The second way infrastructure impacts economic development is through the jobs produced simply by investing in our infrastructure. A report by Joseph Kane and Robert Puentes of Brookings took an in-depth look at the jobs impact of infrastructure investment. They found that in 2012, 14.2 million people were employed in infrastructure related jobs across the U.S. This amounts to 11% of all American employees. Truck drivers, electricians, and civil engineers are the most common infrastructure-related professions. These jobs are also continuous as they are primarily meant to operate infrastructure rather than construct it. By having the world’s busiest airport, Atlanta specializes in professions like pilots, aircraft mechanics, and freight agents. Infrastructure jobs also serve as an important source of employment to less-educated workers, as they pay 30% more than other professions on the lower end of the income scale and have relatively few post-high school education requirements. Finally, infrastructure investment has enjoyed bipartisan support in recent history. President Reagan proposed a 5-cent increase to the gas tax in 1982 saying, “The program will also stimulate 170,000 jobs, not in make-work projects but in real, worthwhile work in the hard-hit construction industries, and an additional 150,000 jobs in related industries.” President Obama’s American Recovery and Reinvestment Act of 2009 invested in transportation, energy, and water projects creating between 100,000 and 500,000 jobs.
What are the latest developments in Georgia related to this?
President Obama recently signed the Water Resources Reform and Development Act, which we reported on here. As we find more stories related to this Square One, we will include them.Got any developments that we should be writing about? Drop us a line on our new feedback email for Capitol Corner.
What are other cities around the country doing about it?
Atlanta faces some stiff competition related to infrastructure investment. The city, known for a long time as the Capital of the New South, is seeing competition from around the region in cities like Charlotte, Raleigh-Durham, Nashville, and Charleston. Former Athens Mayoral Candidate Tim Denson ran on a platform of meeting the public infrastructure investment of Clemson and Chapel-Hill by providing free bus service.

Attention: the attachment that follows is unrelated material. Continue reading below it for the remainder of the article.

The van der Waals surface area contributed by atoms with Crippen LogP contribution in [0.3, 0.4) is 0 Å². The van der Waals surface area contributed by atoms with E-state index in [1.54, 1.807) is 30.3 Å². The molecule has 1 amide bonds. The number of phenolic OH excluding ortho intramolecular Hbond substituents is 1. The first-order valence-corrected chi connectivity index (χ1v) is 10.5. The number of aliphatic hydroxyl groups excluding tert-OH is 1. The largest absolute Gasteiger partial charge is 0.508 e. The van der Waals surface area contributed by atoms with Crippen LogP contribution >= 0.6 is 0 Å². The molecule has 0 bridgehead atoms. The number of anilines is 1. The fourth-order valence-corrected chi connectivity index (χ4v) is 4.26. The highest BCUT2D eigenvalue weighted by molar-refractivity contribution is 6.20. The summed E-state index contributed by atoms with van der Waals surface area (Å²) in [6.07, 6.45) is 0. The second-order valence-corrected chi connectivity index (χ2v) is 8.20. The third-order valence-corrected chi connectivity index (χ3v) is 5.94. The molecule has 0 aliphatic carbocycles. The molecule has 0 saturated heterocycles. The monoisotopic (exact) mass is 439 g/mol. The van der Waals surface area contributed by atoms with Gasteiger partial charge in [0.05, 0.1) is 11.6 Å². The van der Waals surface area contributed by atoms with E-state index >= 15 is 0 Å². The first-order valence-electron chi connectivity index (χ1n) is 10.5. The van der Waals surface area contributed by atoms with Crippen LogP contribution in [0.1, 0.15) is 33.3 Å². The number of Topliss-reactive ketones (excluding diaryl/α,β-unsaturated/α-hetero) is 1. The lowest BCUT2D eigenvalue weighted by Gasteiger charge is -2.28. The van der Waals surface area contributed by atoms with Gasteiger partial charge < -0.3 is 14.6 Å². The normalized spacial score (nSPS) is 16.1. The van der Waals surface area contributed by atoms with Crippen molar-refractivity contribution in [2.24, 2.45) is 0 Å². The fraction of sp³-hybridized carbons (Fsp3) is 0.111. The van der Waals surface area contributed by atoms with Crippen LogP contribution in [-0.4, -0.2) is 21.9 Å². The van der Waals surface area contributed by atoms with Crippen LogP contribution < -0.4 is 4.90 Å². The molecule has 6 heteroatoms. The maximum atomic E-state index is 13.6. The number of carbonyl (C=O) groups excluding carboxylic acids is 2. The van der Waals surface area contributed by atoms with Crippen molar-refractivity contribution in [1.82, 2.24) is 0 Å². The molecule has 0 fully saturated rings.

How do they do it? Charlotte is providing aggressive infrastructure investment through the General Community Investment Plan. The plan provides a 22.4% increase over the current five-year capital program and is explained in this video. It includes a broad base of investments in transportation, facilities and equipment, neighborhoods, and affordable housing. The investment expects to support 18,000 jobs in the city at a cost of $4.60 per month to the average Charlotte homeowner. Oil and Natural Gas infrastructure is expected to provide the West South Central block of states (a census designation comprised of Arkansas, Louisiana, Oklahoma, and Texas) 542,422 jobs and $58 billion in economic growth between 2015 and 2024. Finally, the four of the five highest profile infrastructure projects are occurring in urban centers in Washington DC, San Diego, Chicago, and Seattle. The fifth is the Crescent Corridor Expansion, a Norfolk Southern rail project spanning 13 states including Georgia. This project is expected to create 122,820 jobs by 2030, reduce 1.9 million tons of carbon dioxide, and remove more than 1.3 million long-haul trucks annually. Birmingham, Memphis, Charlotte, and Greencastle, Pennsylvania are building new terminals for the project.
This is interesting, but why should I be worried about it?
From the transportation (personal) perspective, you probably don’t want to be sitting in traffic any longer than you have to. If you aren’t primarily a driver, you probably don’t want to get delayed at a MARTA or bus station, and/or you probably do want safe places to walk or bike. Ultimately, we all want to get from point A to point B quickly, with the least stress, and at a reasonable cost.
From the broader economic perspective, Georgia manufacturing and agriculture rely on rail and ports to move their goods to market. If you are (or work for) a Georgia manufacturer or farmer, you have an interest in seeing that this process is smooth and reliable. Flooding caused by a poor stormwater system results in serious economic costs in our homes and businesses. Finally, Jim Thompson at ABH points out that businesses that rely primarily on human capital should be wary of poor infrastructure related to quality of life like transit, school facilities, and parks.
While we have differentiated between the two, transportation (personal) and infrastructure (economic) are intricately linked and investment in one will almost certainly serve as investment in the other. An integrated, 21st century economy depends on the well-being of workers and businesses. As a community and a state, we should strive to support both.